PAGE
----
When will robots replace hotel cleaning staff

Cleaning industry: "On roller skates through the office"

The Deutsche Bahn organizes cleaning robot races. Even human cleaning staff increasingly have to reach top speed, says industry expert Viveka Ansorge.

Is that still being controlled by a person or is it already a machine? Photo: dpa

taz: Ms. Ansorge, when hardly anyone wants to become a building cleaner - the drop-out rate in the industry is almost 50 percent: isn't it nice when this work is done by robots?

Viveka Ansorge: In itself, it is good when technology relieves people of hard work. And in building cleaning, the work is so difficult that people can actually no longer hold out eight-hour days. Most of the time people are already working part-time, especially for maintenance cleaning, i.e. regular cleaning in the office, company or school.

What is so exhausting there?

The cleaners also have machines for cleaning floors, but they constantly have to bend down, lift things, and lug them back and forth. In addition: You can do that if you have the time. But if you do this in a hurry, it will get worse. And most of them have the problem with routine cleaning.

Why?

Because the companies in the industry have to pay collective wages, they are pushing the pace incredibly fast in order to reduce personnel costs. So you're putting more and more work on people in the same amount of time. The cleaning people say: “We ride through the office on roller skates.” But if these new machines also set the pace ...

Is everything getting more stressful?

Yes, then it could be that the use of the technology increases the time pressure even further, which is passed on to the employees by the shift and property managers anyway. The machine could become the new pacemaker, so to speak.

Robot race Deutsche Bahn turns an order into an event: On Tuesday at 12.30 p.m., cleaning robots from different manufacturers compete against each other for cleaning in the main train station. The winner can look forward to a two-year contract with DB.

Top-up In Berlin, 29,539 employees subject to social security contributions work in cleaning services, of which 15.6 percent are top-ups who receive social benefits on top of their wages. Of the 5,489 mini-job seekers, 32.5 percent have to increase. Nationwide, around 8 percent of mini-jobbers in all industries have to increase, in Berlin just under 22 percent. (taz)

It is also an industry that employs many low-skilled people. Shouldn't one fear that the use of robots will destroy many jobs for people who cannot find a job anywhere else?

It can be, but it has to be investigated first. In fact, that would be a problem because the industry is already adorning itself by giving work to people who otherwise have poor chances in the job market. But of course the introduction of such robots is an attempt to save manpower. In comparison, the industry is still very labor-intensive.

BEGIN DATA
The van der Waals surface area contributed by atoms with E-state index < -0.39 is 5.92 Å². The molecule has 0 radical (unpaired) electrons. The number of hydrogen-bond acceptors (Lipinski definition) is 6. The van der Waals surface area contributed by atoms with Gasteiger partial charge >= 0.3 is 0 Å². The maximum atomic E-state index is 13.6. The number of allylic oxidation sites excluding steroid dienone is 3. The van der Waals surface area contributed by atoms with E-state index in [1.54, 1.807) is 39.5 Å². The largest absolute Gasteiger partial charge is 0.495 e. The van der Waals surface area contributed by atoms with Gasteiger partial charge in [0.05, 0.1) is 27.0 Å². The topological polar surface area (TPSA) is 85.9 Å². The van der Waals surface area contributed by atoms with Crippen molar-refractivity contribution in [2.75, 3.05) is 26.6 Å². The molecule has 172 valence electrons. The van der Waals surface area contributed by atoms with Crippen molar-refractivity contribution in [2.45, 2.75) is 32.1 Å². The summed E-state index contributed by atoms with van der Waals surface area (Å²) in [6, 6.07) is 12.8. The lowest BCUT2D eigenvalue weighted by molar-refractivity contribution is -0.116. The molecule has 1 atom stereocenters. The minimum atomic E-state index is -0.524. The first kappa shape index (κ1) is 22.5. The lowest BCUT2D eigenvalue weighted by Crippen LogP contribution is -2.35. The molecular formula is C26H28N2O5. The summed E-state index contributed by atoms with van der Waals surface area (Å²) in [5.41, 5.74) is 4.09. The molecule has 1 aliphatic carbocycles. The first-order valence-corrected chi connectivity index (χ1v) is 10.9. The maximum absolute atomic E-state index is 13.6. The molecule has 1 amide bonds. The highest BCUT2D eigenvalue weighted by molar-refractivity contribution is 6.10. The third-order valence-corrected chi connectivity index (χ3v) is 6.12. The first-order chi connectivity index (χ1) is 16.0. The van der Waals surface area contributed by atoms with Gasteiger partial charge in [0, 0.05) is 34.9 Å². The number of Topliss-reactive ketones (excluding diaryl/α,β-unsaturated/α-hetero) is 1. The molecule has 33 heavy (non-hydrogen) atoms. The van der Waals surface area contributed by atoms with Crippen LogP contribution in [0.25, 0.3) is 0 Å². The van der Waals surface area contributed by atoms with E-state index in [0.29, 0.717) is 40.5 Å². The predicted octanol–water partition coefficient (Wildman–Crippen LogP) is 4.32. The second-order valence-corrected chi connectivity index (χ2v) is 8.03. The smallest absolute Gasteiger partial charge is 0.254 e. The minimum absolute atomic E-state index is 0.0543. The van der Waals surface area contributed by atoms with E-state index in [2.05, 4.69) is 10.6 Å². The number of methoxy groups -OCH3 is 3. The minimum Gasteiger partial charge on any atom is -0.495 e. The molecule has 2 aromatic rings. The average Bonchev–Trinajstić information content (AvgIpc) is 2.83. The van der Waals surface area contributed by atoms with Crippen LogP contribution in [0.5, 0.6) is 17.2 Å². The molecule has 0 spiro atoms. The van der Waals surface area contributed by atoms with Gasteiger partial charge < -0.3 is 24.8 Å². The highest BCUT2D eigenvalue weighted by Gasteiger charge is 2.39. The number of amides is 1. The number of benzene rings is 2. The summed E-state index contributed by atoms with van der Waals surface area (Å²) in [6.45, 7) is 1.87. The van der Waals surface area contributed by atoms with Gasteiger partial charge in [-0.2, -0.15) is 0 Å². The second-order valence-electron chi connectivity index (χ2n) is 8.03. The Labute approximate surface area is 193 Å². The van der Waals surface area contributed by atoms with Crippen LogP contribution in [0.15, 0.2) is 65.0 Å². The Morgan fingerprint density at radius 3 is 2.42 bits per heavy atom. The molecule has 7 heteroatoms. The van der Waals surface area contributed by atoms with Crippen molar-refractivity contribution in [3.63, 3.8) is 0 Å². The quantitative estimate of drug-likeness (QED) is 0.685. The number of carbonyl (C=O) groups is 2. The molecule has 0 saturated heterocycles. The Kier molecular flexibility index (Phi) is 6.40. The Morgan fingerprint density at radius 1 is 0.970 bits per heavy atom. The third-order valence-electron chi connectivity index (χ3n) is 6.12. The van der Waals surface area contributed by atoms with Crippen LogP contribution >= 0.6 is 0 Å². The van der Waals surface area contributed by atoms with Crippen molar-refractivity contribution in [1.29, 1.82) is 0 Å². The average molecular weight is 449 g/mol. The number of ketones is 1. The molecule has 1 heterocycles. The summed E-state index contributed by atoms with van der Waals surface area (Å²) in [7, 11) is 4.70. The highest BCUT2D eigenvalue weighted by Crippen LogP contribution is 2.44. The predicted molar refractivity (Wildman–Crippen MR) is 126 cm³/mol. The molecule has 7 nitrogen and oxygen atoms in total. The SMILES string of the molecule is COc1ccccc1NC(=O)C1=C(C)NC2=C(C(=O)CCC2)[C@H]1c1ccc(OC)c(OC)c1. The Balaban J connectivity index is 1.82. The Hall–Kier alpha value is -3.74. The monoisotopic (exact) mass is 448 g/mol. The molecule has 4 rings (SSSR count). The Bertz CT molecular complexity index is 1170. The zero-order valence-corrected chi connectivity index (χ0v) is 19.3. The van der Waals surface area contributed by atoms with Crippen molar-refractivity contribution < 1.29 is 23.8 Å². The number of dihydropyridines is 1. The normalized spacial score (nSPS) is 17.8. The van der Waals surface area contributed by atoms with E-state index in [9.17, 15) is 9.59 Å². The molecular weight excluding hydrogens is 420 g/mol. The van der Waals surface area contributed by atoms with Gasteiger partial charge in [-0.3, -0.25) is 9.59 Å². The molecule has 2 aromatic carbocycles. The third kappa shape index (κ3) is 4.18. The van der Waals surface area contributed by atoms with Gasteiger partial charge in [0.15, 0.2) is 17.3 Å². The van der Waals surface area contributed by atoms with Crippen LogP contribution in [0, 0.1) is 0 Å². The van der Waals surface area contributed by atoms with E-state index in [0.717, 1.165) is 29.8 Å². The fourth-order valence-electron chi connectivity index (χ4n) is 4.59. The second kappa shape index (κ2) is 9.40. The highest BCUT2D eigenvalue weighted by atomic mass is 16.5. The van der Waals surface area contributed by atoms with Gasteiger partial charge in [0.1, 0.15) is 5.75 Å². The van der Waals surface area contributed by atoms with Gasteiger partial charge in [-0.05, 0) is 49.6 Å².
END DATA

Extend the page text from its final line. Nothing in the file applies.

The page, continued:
That means, the profit can be increased here.

Yes, because the personnel costs make up a large part of the calculation for an order, an attempt is always made to reduce costs at this point. One speaks here of "area performance compaction".

What's this?

Cleaning companies offer certain area services. This means that you can clean so and so much surface in an hour. Increased performance means that the area to be cleaned increases per hour. So attempts are made to reduce wages. The employer side complains all the time that - unlike in hotels and restaurants, where only the statutory minimum wage applies - they have to pay at least 9.05 euros in the east and 10.30 euros in the west.

There is also the trend to work in "marginal working hours". What does that mean?

According to the collective agreement, night surcharges must be paid between 10 p.m. and 5 a.m. So there is hardly any work at night - except on the train, at airports and the like. But during the day there is no cleaning because the customers don't want it - at least that's what employers say.

Viveka Ansorge,

56, works for the consulting company ArbeitGestalten and was responsible for the building cleaning industry report, which was funded by the Senate Department for Labor.

How come?

That comes from the era of the wave of privatization in the 1990s. Until then, cleaning staff were often public or in-house employees. Then private external companies were commissioned. So unfamiliar people came into the offices - they could be a nuisance. In other countries, such as Scandinavia, it is quite common to clean during the day.

What does this mean for the cleaning staff?

On the one hand, they are desperately wanted, the industry suffers severely from a shortage of skilled workers. But on the other hand, as a mother with school-age children, how do you want to go to work between six and nine in the morning before the office or shop opens?

How do the companies get employees at all?

They just don't get it. The companies would like nothing more than to be able to clean during the day, then they could employ the young mothers in particular again. The result is that you have shared duties, so-called double shifts: you clean the bakery around the corner in the morning and the hairdresser in the evening. That's why there are so many mini-jobs and marginal employment - and people can't make a living from it. The replenishment rate is high and precarious work is widespread.